The new United States … not so much a nation as a religion
ReligionNewsBlog.com • Wednesday July 30, 2003
Self-appointed as God’s chosen people, Americans refuse to believe they can fail in Iraq, writes George Monbiot.
The Guardian (England), via The Sydney Morning Herald (Australia), July 31, 2003 (Opinion)
[From RNB's editor: A memo to Mark Kellner, inviting him to deal with the issues addressed, rather than shoot the messenger.]
‘The death of Uday and Qusay,” the commander of the ground forces in Iraq told reporters on Wednesday, “is definitely going to be a turning point for the resistance.”
Well, it was a turning point, but unfortunately not of the kind he envisaged.
On the day he made his announcement, Iraqi insurgents killed one US soldier and wounded six others. The following day, they killed another three; over the weekend they assassinated five and injured seven.
On Monday they slaughtered one more and wounded three. This has been the worst week for US soldiers in Iraq since George Bush declared that the war there was over.
Few people believe that the resistance in that country is being coordinated by Saddam Hussein and his noxious family, or that it will end when those people are killed. But the few appear to include the military and civilian command of the US armed forces.
Are we really expected to believe that members of the US security services are the only people who cannot see that many Iraqis wish to rid themselves of the US army as fervently as they wished to rid themselves of Saddam? What is lacking in the Pentagon and the White House is not intelligence (or not, at any rate, of the kind we are considering here), but receptivity. Theirs is not a failure of information, but a failure of ideology.
To understand why this failure persists, we must first grasp a reality which has seldom been discussed in print. The US is no longer just a nation. It is now a religion. Its soldiers have entered Iraq to liberate its people not only from their dictator, their oil and their sovereignty, but also from their darkness.
As Bush told his troops on the day he announced victory: “Wherever you go, you carry a message of hope – a message that is ancient and ever new. In the words of the prophet Isaiah, ‘To the captives, come out, and to those in darkness, be free.”‘
So US soldiers are no longer merely terrestrial combatants; they have become missionaries. They are no longer simply killing enemies; they are casting out demons.
As Clifford Longley shows in his fascinating book Chosen People, published last year, the founding fathers of the US, though they sometimes professed otherwise, sensed that they were guided by a divine purpose. Thomas Jefferson argued that the Great Seal of the US should depict the Israelites, “led by a cloud by day and a pillar of fire by night”.
George Washington claimed, in his inaugural address, that every step towards independence was “distinguished by some token of providential agency”. Six weeks ago, Bush recalled a remark of Woodrow Wilson’s. “America,” he quoted, “has a spiritual energy in her which no other nation can contribute to the liberation of mankind.”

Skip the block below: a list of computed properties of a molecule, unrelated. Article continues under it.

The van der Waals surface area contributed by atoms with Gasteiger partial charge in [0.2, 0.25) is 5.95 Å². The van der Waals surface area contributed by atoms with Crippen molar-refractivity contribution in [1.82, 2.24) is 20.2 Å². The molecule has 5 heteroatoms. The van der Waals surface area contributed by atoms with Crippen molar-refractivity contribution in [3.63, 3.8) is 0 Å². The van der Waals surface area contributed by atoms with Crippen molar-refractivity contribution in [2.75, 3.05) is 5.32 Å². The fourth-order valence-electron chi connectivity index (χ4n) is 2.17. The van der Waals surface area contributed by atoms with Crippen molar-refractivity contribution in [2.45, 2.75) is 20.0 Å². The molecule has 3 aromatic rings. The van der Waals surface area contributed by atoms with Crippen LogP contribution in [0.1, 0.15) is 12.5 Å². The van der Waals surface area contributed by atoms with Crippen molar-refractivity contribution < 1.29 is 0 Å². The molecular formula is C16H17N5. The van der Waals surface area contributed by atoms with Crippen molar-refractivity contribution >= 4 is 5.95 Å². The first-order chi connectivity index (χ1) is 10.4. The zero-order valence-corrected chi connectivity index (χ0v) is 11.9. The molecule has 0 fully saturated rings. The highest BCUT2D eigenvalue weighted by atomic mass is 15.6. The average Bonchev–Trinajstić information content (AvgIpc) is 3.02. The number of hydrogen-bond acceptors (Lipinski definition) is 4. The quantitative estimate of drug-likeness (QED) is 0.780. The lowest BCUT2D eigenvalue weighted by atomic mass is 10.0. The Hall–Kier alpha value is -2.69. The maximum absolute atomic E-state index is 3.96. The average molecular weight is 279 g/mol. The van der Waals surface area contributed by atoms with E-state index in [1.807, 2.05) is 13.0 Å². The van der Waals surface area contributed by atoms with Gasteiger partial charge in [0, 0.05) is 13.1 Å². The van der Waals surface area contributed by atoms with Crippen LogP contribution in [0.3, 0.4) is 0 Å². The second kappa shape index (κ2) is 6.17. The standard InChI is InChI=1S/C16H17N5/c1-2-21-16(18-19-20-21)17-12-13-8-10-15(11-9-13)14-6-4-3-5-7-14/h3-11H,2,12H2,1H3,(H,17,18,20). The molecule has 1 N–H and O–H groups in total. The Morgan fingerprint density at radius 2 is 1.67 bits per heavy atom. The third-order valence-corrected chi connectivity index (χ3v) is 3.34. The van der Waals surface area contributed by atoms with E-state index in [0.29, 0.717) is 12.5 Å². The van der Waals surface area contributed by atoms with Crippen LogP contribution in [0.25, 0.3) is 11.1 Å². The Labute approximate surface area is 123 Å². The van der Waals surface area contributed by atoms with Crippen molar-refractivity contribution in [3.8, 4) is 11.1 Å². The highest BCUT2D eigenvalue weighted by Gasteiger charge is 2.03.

Gradually this notion of election has been conflated with another, still more dangerous idea. It is not just that the Americans are God’s chosen people; America itself is now perceived as a divine project. Since the attacks on New York, this notion of America the divine has been extended and refined.
In December 2001 Rudy Giuliani, New York’s mayor, delivered his last mayoral speech in St Paul’s Chapel, close to the site of the shattered twin towers. “All that matters,” he claimed, “is that you embrace America and understand its ideals and what it’s all about. Abraham Lincoln used to say that the test of your Americanism was … how much you believed in America. Because we’re like a religion really. A secular religion.”
The United States of America no longer needs to call upon God; it is God, and those who go abroad to spread the light do so in the name of a celestial domain. The presidency is turning into a priesthood.
So those who question Bush’s foreign policy are no longer merely critics; they are blasphemers, or “anti-Americans”. Those foreign states which seek to change this policy are wasting their time: you can negotiate with politicians; you cannot negotiate with priests. The US has a divine mission, as Bush suggested in January: “to defend … the hopes of all mankind”.
The dangers of national divinity scarcely require explanation. Japan went to war in the 1930s convinced, like Bush, that it possessed a heaven-sent mission to “liberate” Asia and extend the realm of its divine imperium. It would, the fascist theoretician Kita Ikki predicted, “light the darkness of the entire world”.
Those who seek to drag heaven down to earth are destined only to engineer a hell.
George Monbiot is an author and a columnist with The Guardian
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